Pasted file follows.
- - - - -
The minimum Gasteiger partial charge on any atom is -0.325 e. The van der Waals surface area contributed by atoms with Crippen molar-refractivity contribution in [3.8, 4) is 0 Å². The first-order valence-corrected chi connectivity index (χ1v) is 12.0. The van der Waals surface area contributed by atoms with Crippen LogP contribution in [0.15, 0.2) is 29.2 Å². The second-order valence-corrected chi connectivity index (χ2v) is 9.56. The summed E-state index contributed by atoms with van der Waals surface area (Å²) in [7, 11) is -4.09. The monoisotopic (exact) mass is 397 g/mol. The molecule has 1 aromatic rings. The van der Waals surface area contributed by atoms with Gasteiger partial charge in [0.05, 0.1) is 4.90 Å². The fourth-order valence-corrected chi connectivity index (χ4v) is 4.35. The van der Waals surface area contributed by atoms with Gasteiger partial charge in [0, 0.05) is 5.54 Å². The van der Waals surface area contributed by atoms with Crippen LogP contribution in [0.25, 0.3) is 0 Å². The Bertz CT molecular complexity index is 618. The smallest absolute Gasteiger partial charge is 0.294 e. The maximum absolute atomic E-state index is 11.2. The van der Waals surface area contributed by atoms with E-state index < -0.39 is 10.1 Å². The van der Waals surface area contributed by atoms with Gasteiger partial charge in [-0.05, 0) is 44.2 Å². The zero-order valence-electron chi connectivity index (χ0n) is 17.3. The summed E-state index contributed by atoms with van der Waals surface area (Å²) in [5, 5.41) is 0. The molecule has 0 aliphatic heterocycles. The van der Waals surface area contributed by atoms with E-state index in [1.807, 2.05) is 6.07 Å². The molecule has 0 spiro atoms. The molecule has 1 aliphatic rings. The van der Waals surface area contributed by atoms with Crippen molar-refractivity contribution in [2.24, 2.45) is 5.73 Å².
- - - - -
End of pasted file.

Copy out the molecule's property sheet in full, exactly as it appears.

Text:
The minimum Gasteiger partial charge on any atom is -0.325 e. The van der Waals surface area contributed by atoms with Crippen molar-refractivity contribution in [3.8, 4) is 0 Å². The first-order valence-corrected chi connectivity index (χ1v) is 12.0. The van der Waals surface area contributed by atoms with Crippen LogP contribution in [0.15, 0.2) is 29.2 Å². The second-order valence-corrected chi connectivity index (χ2v) is 9.56. The summed E-state index contributed by atoms with van der Waals surface area (Å²) in [7, 11) is -4.09. The monoisotopic (exact) mass is 397 g/mol. The molecule has 1 aromatic rings. The van der Waals surface area contributed by atoms with Gasteiger partial charge in [0.05, 0.1) is 4.90 Å². The fourth-order valence-corrected chi connectivity index (χ4v) is 4.35. The van der Waals surface area contributed by atoms with Gasteiger partial charge in [0, 0.05) is 5.54 Å². The van der Waals surface area contributed by atoms with Crippen LogP contribution in [0.25, 0.3) is 0 Å². The Bertz CT molecular complexity index is 618. The smallest absolute Gasteiger partial charge is 0.294 e. The maximum absolute atomic E-state index is 11.2. The van der Waals surface area contributed by atoms with E-state index < -0.39 is 10.1 Å². The van der Waals surface area contributed by atoms with Gasteiger partial charge in [-0.05, 0) is 44.2 Å². The zero-order valence-electron chi connectivity index (χ0n) is 17.3. The summed E-state index contributed by atoms with van der Waals surface area (Å²) in [5, 5.41) is 0. The molecule has 0 aliphatic heterocycles. The van der Waals surface area contributed by atoms with E-state index in [1.807, 2.05) is 6.07 Å². The molecule has 0 spiro atoms. The molecule has 1 aliphatic rings. The van der Waals surface area contributed by atoms with Crippen molar-refractivity contribution in [2.24, 2.45) is 5.73 Å².